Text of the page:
As I sat back and watched (yes, watched - they didn't need me), I reflected on how far this group of kindergartners have come over the last 9 months. In this particular task, they had all the technology, engineering and collaboration skills necessary to be independent and successful. #selfregulatedlearners


Special thanks to @SandiHillie for playing with us! I always learn new things when we collaborate!



Friday, May 9, 2014

Beavers: An Integrated STEM Unit

Now that I have had some experience in planning and teaching STEM, I am really trying to be intentional and reflective about integrating each of the components of STEM in order to build a learning experience that will engage students as well as teach the curriculum at a deep level.
So, for this post, I have outlined the learning experiences of this unit through the STEM lens.

The Launch:

The Science:
The beaver's challenge to learn about beavers and dams took scholars directly to research. A RAN Chart (Reading and Analyzing Nonfiction) was used to record information thought to be known, with opportunities to confirm or disconfirm during the research process. It also provided an organizational tool where new learning and questions were recorded. This chart facilitated our research and information collection.

The two most useful books we found while researching were:



We also used the app World Book of Animals.


We also watched a few video clips and this one is by far the best. We watched it over and over!

Scholars learned a great deal about the appearance, habitat, diet and survival of the beaver...all part of the science curriculum.



The Technology
Technology was integrated into this unit regularly. When the focus was on the appearance of the beaver, scholars used the Doodlecast app to label the parts of the beaver then record their understanding of how the Beaver's body is adapted for survival.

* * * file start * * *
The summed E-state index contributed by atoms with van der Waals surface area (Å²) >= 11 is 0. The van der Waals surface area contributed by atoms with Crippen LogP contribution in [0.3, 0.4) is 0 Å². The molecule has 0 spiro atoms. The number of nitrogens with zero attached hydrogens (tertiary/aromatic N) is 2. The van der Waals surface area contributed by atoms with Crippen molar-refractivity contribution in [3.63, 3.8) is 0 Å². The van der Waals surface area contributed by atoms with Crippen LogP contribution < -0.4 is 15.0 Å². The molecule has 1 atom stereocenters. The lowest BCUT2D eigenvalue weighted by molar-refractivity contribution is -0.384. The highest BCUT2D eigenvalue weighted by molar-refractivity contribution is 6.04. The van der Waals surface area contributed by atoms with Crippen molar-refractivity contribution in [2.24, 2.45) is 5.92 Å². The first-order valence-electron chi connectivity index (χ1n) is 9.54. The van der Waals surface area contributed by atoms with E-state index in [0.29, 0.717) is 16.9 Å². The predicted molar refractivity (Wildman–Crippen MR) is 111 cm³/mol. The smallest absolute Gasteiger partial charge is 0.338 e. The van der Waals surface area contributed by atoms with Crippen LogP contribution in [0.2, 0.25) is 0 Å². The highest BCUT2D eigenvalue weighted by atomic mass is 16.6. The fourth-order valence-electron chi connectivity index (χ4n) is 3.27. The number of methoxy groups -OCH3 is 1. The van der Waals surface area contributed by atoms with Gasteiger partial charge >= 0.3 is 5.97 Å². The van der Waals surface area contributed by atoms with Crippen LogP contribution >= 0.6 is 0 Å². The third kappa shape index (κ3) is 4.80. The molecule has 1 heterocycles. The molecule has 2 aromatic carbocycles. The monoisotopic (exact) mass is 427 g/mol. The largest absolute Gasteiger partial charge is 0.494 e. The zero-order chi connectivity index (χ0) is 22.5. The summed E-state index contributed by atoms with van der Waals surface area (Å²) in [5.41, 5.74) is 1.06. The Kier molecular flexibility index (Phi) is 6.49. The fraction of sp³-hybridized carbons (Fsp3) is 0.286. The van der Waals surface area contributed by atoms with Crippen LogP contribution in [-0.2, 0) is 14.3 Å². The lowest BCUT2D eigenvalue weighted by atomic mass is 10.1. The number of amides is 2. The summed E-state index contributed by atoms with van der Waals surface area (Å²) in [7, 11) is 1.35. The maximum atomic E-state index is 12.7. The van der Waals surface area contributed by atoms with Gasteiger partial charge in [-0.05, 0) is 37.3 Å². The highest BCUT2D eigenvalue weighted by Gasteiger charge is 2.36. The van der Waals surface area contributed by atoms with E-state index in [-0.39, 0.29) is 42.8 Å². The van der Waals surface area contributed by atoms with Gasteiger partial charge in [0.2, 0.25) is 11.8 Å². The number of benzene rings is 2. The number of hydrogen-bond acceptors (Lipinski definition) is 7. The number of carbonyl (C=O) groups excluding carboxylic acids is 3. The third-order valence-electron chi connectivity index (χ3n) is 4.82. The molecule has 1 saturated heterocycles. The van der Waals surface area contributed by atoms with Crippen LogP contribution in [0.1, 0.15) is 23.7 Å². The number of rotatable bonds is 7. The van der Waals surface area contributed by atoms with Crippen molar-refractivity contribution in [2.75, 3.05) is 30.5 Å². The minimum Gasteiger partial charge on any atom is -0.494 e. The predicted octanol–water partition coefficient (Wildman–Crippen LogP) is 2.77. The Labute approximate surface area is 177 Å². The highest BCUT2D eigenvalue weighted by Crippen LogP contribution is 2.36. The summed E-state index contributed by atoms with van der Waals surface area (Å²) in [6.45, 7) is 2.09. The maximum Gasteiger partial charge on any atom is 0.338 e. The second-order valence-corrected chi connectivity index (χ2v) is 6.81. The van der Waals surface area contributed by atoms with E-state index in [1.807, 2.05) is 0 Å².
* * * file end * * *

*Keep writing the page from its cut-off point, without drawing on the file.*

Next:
video


Summarizing information is a challenging skill so I worked with small groups of students using Haiku Deck to summarize important information at the conclusion of the research.







We used a new game based classroom response system called Kahoot to assess learning.  The kids LOVE it! The quiz show structure gives immediate feedback (a nice opportunity for a quick reteach to clear up misconceptions) and it compiles a 'leader board' as well as the declaration of a winner. Following the game, teachers can access and print the results, nicely organized on an Excel spreadsheet. 

The Engineering
As a result of of their research, scholars were well prepared to engineer their own beaver dams. We took a nature walk to a nearby park to collect the materials...sticks and stones. Model Magic served as the 'mud'.  

Scholars worked with their parents at our annual school-wide STEM night to plan, design, create and test models of a beaver dam.









The Math
As part of our research, scholars learned that a large beaver could be four feet tall. Kindergartners really do not have a concept of what 48 inches is, so I made a paper model of this large beaver and scholars compared their own height to that of the beaver telling if they were taller, shorter or the same height as the beaver.


The integration of math in this particular project was a bit slim. As I reflect on the unit as a whole, this is an area I want to improve upon. I think that I could have planned for comparisons between beavers and other mammals...or other animal groups. I could have arranged for animal cut-outs to be measured with cubes and counted, ordered and compared. Certainly, I will be more intentional in planning the math component in future integrated STEM projects.